A few months later, this group gathered again (virtually) to discuss Lama Rod Owens’ Love and Rage: The Path of Liberation through Anger. Again, this book was compelling, personal, and timely. Our group had meaningful discussions—and I really appreciated how Lama Rod shared so many specific details about his own personal practice in this book.
Currently, our little virtual book club is now reading and discussing Everyday Zen by Charlotte Joko Beck, and we are enjoying the discussions that this wonderful treasure has inspired as well.
I also like Roshi Joan Halifax (Abbot, Head Teacher, and Founder of Upaya Zen Center in Santa Fe, New Mexico). Her book, Standing at the Edge: Finding Freedom Where Fear and Courage Meet is excellent as well.
Believe it or not, I don’t just read Buddhist texts. I’m a big fan of Brené Brown (Rising Strong, Braving the Wilderness, Daring Greatly), Stephen Nachmanovitch (The Art of Is: Improvising as a Way of Life), and Martha Beck (Finding Your Own North Star, Steering By Starlight, and The Way of Integrity: Finding the Path to Your True Self), to name just a few.
I also have a few favorite podcasts that are engaging as well. They are rich with specific, relevant information, and they foster critical thinking. My favorites are The Mind and Life Podcast, IndoctriNation with Rachel Bernstein, and Conspirituality Podcast.
All of these teachers are helping me keep it together, that’s for sure :).
Twenty years ago, I didn’t really have a personal practice to speak of, but I was certainly searching for one. The angel cards and Hay House hokum were stepping stones and gateways to a much more compelling and authentic way of thinking.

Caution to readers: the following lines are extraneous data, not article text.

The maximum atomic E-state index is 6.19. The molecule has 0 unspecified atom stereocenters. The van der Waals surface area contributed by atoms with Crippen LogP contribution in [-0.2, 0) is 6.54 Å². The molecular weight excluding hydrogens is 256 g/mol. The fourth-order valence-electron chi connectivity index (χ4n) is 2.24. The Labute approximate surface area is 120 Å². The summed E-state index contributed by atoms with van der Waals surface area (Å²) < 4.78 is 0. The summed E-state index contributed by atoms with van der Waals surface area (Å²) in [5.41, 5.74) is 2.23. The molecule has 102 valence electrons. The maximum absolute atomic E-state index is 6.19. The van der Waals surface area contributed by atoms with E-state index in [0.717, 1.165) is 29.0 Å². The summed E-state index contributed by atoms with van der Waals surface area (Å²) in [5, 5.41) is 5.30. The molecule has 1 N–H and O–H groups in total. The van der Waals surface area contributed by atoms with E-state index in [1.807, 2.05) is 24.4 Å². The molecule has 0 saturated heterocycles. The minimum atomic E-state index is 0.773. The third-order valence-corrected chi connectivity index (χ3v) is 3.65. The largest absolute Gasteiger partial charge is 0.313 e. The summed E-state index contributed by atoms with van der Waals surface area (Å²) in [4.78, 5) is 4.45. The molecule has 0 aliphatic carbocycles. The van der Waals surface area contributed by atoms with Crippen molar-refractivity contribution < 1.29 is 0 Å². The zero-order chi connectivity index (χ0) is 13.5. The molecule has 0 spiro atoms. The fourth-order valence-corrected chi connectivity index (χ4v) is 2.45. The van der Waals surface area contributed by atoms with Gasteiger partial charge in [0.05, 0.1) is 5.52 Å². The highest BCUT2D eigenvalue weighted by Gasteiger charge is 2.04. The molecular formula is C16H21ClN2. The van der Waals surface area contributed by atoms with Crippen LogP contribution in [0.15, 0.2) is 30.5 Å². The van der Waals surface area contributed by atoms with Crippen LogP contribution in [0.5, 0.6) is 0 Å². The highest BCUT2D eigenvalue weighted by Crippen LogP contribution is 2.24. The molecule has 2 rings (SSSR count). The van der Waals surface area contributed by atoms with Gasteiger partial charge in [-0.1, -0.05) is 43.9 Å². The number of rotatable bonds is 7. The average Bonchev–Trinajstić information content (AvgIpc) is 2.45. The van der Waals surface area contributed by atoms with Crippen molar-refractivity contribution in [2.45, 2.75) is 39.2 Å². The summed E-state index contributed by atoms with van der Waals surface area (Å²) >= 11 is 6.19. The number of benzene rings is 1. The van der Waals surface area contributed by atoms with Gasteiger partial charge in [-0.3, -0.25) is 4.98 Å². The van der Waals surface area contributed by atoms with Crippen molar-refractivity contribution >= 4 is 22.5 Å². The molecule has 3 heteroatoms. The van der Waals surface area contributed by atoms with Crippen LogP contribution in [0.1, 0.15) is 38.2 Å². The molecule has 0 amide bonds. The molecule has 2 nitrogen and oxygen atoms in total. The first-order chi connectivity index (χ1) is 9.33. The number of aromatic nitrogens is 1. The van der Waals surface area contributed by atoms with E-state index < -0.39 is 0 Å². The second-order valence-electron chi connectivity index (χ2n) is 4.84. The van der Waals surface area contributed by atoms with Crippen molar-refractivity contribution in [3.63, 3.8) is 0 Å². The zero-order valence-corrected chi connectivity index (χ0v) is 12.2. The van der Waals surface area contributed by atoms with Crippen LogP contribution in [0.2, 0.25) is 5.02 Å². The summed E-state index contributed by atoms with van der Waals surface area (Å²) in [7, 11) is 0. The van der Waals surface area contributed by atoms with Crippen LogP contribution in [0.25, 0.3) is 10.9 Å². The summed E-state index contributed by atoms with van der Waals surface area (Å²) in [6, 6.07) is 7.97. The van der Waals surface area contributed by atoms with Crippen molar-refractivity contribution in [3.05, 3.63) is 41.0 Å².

My gullibility, naiveté, and exhaustion may have led me into a vortex of “woo woo” for a time, but, ultimately, this new age pseudoscience sparked my curiosity and my deep need for meaning and connection. They led me to discover authentic, ethical, inclusive, and diverse teachers and powerful sources of wisdom.
I don’t know where my practice will lead me twenty years from now, but I am continuing to learn, grow, and enjoy this journey—not only for myself, but for the benefit of others as well.
My hope is that my curiosity continues to lead me even farther, that my practice continues to deepen, my heart and mind continue to open, and my capacity for wisdom and compassion continues to grow.
I wish the same for all of you as well. Honor your journey—all the parts—even the bumps and unexpected detours. They led you to where you are now, and they’ve given you the courage, critical thinking, and patience to continue on your path, wherever it may lead.
In many ways, we are what we read, but we can always choose to close the books that no longer benefit us and find new ones that do.
Taking Action and Responsibility for Your Own Practice April 30, 2021 10:52
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When I was a very young kid, my family moved into an apartment complex on the far east side of Indianapolis. Braeburn Village was a brand new complex in 1970, and we were one of its earliest tenants.
I was very curious and playful as a kid (as most kids are), and I would sometimes peer into the windows of the first floor apartments to see how other families lived. I was curious about what they were doing, how they spent their time, and, most importantly, what they were having for dinner.
Often, the windows revealed dark, empty kitchens, but since then, I have always been curious about how other people lived their lives. It was important for me to feel like I belonged.... and that I fit in.